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DVD Is The New Vinyl: Famous Pimps, Infamous Early Fassbinder & 'Q: The Winged Serpent'

Features
by Aaron Hillis
August 28, 2013 5:10 PM
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"Q: The Winged Serpent"
1982, dir. Larry Cohen
(Shout! Factory, available on BD)
Less than a mile uptown from King Kong's Empire State Building lies the Chrysler Building, nesting home for the eponymous, man-eating, stop-motion animated Aztec god (full name: Quetzalcoatl) in this deliciously oddball, Ray Harryhausen-inspired creature feature by way of lowlife crime thriller. Written and directed by the idiosyncratic, deadpan humored, socially conscious Cohen, an under-acknowledged genre auteur ("It's Alive," "The Stuff," "Black Caesar") who deserves at least some of George Romero's hype, "Q" stars a jittery, motor-mouthed Michael Moriarty ("Law and Order") as a two-bit thief and wannabe pro pianist who discovers the plumed beast's skyscraper dwelling. Leveraging his knowledge to get into the good graces of NYC police investigators David Carradine and Richard Roundtree, our hapless, self-serving rogue tries his best to not get murdered by gangsters and the religious cult-invoked fiend who squawkingly beheads window washers and flies away with topless sunbathers to flay and feast on later. TheClaymation F/X (not to be confused with Cohen's "Special Effects") are charmingly dated, even as a low-budget throwback to '50s and '60s monster movies, but what makes this B-movie transcend its schlock value is its believable, gritty characters, and especially Moriarty's eccentrically unhinged, heavily improvised performance.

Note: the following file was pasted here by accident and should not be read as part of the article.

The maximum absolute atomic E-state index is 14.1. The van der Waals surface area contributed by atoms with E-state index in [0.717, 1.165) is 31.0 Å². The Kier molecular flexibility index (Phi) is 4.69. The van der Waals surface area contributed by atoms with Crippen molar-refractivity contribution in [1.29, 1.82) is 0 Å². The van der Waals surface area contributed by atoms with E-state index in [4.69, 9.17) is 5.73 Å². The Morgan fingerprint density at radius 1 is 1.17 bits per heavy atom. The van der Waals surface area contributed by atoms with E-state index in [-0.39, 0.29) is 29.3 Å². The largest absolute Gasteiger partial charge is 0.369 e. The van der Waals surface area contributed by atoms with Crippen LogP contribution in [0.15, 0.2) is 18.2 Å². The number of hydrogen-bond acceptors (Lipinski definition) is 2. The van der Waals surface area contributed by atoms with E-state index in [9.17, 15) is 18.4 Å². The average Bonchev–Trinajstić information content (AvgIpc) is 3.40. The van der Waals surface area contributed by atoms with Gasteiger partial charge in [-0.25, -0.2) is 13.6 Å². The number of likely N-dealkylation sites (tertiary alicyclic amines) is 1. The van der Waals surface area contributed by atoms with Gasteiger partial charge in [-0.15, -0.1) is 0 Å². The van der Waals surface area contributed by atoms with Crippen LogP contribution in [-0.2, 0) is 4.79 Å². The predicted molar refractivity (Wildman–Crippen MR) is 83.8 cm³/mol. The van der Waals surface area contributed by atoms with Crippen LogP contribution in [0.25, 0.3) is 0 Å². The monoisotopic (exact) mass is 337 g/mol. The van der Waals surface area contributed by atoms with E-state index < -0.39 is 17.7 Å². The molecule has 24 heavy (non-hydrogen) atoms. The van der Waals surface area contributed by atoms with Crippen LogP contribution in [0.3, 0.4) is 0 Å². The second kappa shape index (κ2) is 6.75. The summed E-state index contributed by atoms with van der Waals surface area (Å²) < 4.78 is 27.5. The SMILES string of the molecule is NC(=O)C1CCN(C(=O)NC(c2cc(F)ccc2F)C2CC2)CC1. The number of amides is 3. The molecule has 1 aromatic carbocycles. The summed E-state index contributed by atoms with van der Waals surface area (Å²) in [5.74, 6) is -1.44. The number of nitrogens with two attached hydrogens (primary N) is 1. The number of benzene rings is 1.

The Skinny: Moriarty and Cohen have had a lucrative collaborative relationship, working together on "The Stuff," "A Return to Salem's Lot," "It's Alive III: Island of the Alive" and "Pick Me Up," a fan-favorite episode of the Showtime anthology "Masters of Horror" that placed Cohen in the same respected camp of contributing genre veterans as John Carpenter, Guillermo Del Toro, Tobe Hooper and Joe Dante.

Bonus Round: Cohen's commentary track starts a bit frazzled but eventually finds its anecdotal groove, with a tangentially shaggy overview of the film's production (it was put together in a 24-hour scramble after Cohen was fired from an adaptation of Mickey Spillane's "I, Jury") and an early test screening that went awry when the crowds walked out after realizing it wasn't a preview of "Close Encounters of the Third Kind."

Makes a "Larry Cohen's Finest Hour" Triple Feature with: "Bone," "God Told Me To"

WORTH A SPIN:

"Betty Boop: The Essential Collection, Volume 1" (1932 - 1937, Olive Films, on BD, DVD) – With doe eyes as big as her puckered lips are tiny, Max and Dave Fleischer's cartoon jazz doll "boop-boop-a-doops" her girlish way through 12 early one-reelers, which are surreal and racy and far darker than anything Disney made in that era. Essential, indeed.

"The Big City" (1963, Criterion, on BD, DVD) – With his trademark warmth and wit, India's greatest director Satyajit Ray explores one woman's pursuit for independence in then-contemporary Kolkata. Simultaneously, Criterion releases Ray's 19th-century set "Charulata," another elegant, progressive, femme-centric melodrama.

"The Painting" (2012, Cinedigm, on BD/DVD combo, DVD) – Looking for meaning in their painted lives, "Alldunns," "Halfies" and "Sketchies" populate the vibrantly animated world of Jean-François Laguionie's sweet, sophisticated fantasy "Le Tableau" (as it's known in its native France), a visual feast for children and adults alike.

"Post Tenebras Lux" (2012, Strand, on DVD) – Mexican auteur Carlos Reygadas ("Silent Light") regularly delves into the existential and spiritual anguish of his characters, and won Best Director at Cannes for this impressionistic, bizarrely autobiographical drama featuring a family in crisis, bathhouse swingers, and a bright red demon.

"This is Martin Bonner" (2013, Monterey Media, on DVD) – A Sundance award winner, Chad Hartigan's low-key but note-perfect drama concerns an ex-con (Richmond Arquette) who is taken under the wing of an aging Australian expat (Paul Eenhoorn). Who knew such a small film could be a smart, profoundly redemptive and devastating character study?

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